Customer onboarding is a process, not a single step.
Customer onboarding demonstrates to the customer the type of experience they can expect from the organisation. When our onboarding is ineffective it quickly leads to clientattrition, but when done right it leads to loyal promoters of our brand.
We never get a second chance to make a great first impression.Successful organisations know that the first purchase is just the beginning, and that the real business value lies in retaining and growing the customer relationship.
It is far easier to retain an existing client than to win over a new one.
To retain clients, organisations need to go beyond product selection and price. They need to engage their employees to deliver a more personal experience. Passionate, engaged employees deliver an experience that creates passionate advocates for your brand.
Running a successful onboarding program is not easy for employees or customers. Onboarding requires us to show our customers:
- that we understand them
- how we consistently look out for their needs
- the opportunities they have to be rewarded for their loyalty
Customer onboarding is critical for successful customer retention in a competitive market, and for Treating Customers Fairly (TCF) compliance.
The critical first 90-days
Our research has shown that the first 90-days is critical to the success and duration of the relationship. In fact, many decide within that period whether they will stay, or go. this applies to your clients and your employees. We expect a streamlined, efficient, and relevant onboarding experience customised to our needs. Financial institutions are no different, however a lack of coordination and a tick-box compliance approach may prevent the delivery of an integrated onboarding process. Instead, due to the red tape and departmental thinking financial institutions often struggle to start customer relationships off on the right foot. As a result, instead of feeling valued many new customers feel undervalued and may leave as quickly as they joined. The Financial institutions that get customer onboarding right can improve customer satisfaction, increase retention and gain valuable insights that help increase Treating Customers Fairly (TCF) compliance.
Many organisation invest heavily in marketing materials and promotions to attract new customers, but stop as soon as they sign up. This brand-defining experience often stops abruptly and is soon replaced by redundant data requests, reams of duplicate paperwork and numerous “spam-like”generic emails.
It is a lot like only telling your significant other that you love them while courting, and never mentioning it again after the wedding day!
Financial institutions often blame regulatory requirements for their cumbersome onboarding processes, rather than finding ways to proactively welcome them onboard. Though the regulatory requirements do pose some challenges, there are still opportunities for improvements. Onboarding is not a one-time event but the continuation of a conversation aimed at meeting the customers expectations. After the account is opened proactively communicate with the customer, offer loyalty programs, preferred customer status, and offer interactive tools to help the customer continue to engage. Short regular touch points can help the organisation to identify which other products or services will benefit the customer.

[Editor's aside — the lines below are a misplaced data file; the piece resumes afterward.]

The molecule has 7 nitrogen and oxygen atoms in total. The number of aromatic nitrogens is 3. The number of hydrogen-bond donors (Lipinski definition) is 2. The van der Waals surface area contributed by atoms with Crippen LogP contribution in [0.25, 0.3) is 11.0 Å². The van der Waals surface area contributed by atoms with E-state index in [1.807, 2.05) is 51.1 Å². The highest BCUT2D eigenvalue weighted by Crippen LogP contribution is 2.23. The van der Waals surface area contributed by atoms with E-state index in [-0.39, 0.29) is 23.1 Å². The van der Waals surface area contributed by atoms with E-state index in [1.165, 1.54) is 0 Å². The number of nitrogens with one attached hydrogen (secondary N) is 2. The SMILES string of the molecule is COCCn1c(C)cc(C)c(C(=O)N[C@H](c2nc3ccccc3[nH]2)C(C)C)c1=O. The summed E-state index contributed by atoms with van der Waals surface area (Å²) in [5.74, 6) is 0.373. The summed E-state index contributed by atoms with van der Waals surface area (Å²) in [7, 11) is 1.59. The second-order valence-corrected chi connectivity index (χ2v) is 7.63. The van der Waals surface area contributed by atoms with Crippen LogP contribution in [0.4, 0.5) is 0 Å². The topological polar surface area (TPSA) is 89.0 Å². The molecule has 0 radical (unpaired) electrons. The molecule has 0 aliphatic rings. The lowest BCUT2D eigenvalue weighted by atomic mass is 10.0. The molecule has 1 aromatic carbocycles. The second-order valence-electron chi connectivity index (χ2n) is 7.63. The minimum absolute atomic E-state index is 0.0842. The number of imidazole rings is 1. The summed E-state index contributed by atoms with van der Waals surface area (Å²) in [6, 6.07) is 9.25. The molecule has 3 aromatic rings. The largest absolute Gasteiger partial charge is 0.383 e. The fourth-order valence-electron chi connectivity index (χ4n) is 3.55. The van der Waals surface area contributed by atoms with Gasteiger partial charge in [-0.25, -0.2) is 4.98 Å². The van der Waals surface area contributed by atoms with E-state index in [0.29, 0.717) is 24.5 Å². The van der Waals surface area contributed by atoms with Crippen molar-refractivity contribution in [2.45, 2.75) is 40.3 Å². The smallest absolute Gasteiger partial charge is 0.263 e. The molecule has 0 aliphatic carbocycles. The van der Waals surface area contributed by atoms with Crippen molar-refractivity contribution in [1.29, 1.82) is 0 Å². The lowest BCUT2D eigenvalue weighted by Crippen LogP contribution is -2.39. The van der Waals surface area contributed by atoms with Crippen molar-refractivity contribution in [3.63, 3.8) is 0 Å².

7 Key elements of an effective customer onboarding process:
1. Trust is key
Trust is build through consistent action. Most customers see onboarding as a leading indicator of the quality of service they should learn to expect. Do you engage your clients, or ignore them once “won”?
The truth is that most financial institutions are closely matched in terms of service offerings and products. Onboarding therefore represents a real opportunity to distinguish yourselves and create a quality first impression. Onboarding is not just a routine function, but a chance to continue to build the relationship.
3. It takes a team
Inconsistent or fragmented onboarding processes can damage your relationships quickly and lose you the client. Client onboarding teams that have complete ownership of the entire onboarding process can help make the process more seamless.
4. Keep it consistent
The client experience should be consistent throughout the process i.e. each touch point should be “client-centric”vs “institution-centric”.
5. Real time data
The key to consistency and congruence is real time data, keeping the team informed of progress, and challenges. Your onboarding “Dashboard” gives all key stakeholders along the value chain the information on what has been completed, and what is still outstanding.
6. Engage before selling
Sales messages before you have earned the client’s trust are a major turnoff. Offering solutions to streamline their experience (such as online banking, mobile banking, bill payment, etc.) enables you to engage the customer before trying to sell additional savings or credit products.
A critical element of the onboarding process is actively seeking customer feedback. This feedback can be garnered through surveys or in direct conversations. They key is to give them opportunities to share any concerns or frustrations, before the issues becomes as source of friction.The whole onboarding process is a great opportunity to gain insight into a customer’s needs and wants. The first 90-days is also a great opportunity to identify clients who may enthusiastically provide referrals or testimonials. Beyond proactively managing problems, feedback also helps identify those clients who love what you do, and are willing to share their joy with others.